Source syntax escapes, new raw string representation. Was: Re: PEP 263 comments

Martin von Loewis loewis at
Thu Feb 28 10:23:14 CET 2002

bokr at (Bengt Richter) writes:

> Is this to be a *special purpose* (coding declaration)
> comment-context-limited escape mechanism, or an *open ended* one?

I'm not sure what an "open ended" escape mechanism is. Emacs allows
the definition of arbitrary variables in -*- lines; coding: is just
one of them.

> If special, I think Emacs can just as well adapt to Python as vice
> versa. ISTM ad hoc special escapes in comments are often the
> beginning of a convention for alternative out-of-band info, and
> should be considered in that light. Cf. HTML ;-/

I'm not sure I understand this reference, either. Do you consider the
encoding declaration in the META http-equiv tag as out-of-band, or the
one in the HTTP request? Or are you referring to something completely

> Perhaps it is time to (re?)consider a standard Python mechanism for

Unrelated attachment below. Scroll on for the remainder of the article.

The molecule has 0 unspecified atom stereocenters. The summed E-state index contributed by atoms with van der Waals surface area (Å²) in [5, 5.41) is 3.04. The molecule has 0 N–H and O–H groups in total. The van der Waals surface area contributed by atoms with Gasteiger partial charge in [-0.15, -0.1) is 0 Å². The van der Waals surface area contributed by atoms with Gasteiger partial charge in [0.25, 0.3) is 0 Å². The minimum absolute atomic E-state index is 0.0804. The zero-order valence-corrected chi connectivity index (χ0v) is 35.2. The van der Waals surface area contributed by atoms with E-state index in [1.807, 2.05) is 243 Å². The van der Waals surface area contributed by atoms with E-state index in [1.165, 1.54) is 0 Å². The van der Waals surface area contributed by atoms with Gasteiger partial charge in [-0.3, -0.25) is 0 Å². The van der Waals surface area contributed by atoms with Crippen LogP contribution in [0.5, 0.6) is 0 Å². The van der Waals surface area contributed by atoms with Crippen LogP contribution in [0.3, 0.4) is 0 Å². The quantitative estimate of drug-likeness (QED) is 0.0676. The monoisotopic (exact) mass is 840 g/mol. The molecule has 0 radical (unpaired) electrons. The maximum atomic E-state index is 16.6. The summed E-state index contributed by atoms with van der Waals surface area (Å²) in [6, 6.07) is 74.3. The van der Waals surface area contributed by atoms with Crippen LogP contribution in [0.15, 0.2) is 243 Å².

> embedding OOB info at arbitrary places in Python source, analogous
> to XML's <![CDATA[ ... ]]> and <? ... ?> (BTW, xml CDATA has a
> HUGE**N wart (IMO) in that it is not nestable.

Processing instructions and CDATA sections are completely different
things. While I could see that processing instructions are some kind
of out-of-band information, CDATA sections are just a certain
well-defined way to present contents; you can easily transform them to
use the standard markup without losing "out-of-band" information -
they are in-band.

> I prefer orthogonal general purpose mechanisms to ad hoc syntactic
> escape warts, so I would prefer <? ... ?> as a vehicle for defining
> encoding. <?py blah blah?> could mean eval('blah blah') in some
> defined python environment

I had initially proposed the directive statement (PEP 244) as a
mechanism to also support encoding declarations; that was
rejected. Tim Peters objected to the introduction of a 'pragma'
statement at many occasions.

> In conjunction with a pythonic CDATA [1], it would permit wrapping a
> whole source file (or starting at the second line):

That sounds like a different technology. If you really want to propose
this, write a PEP.


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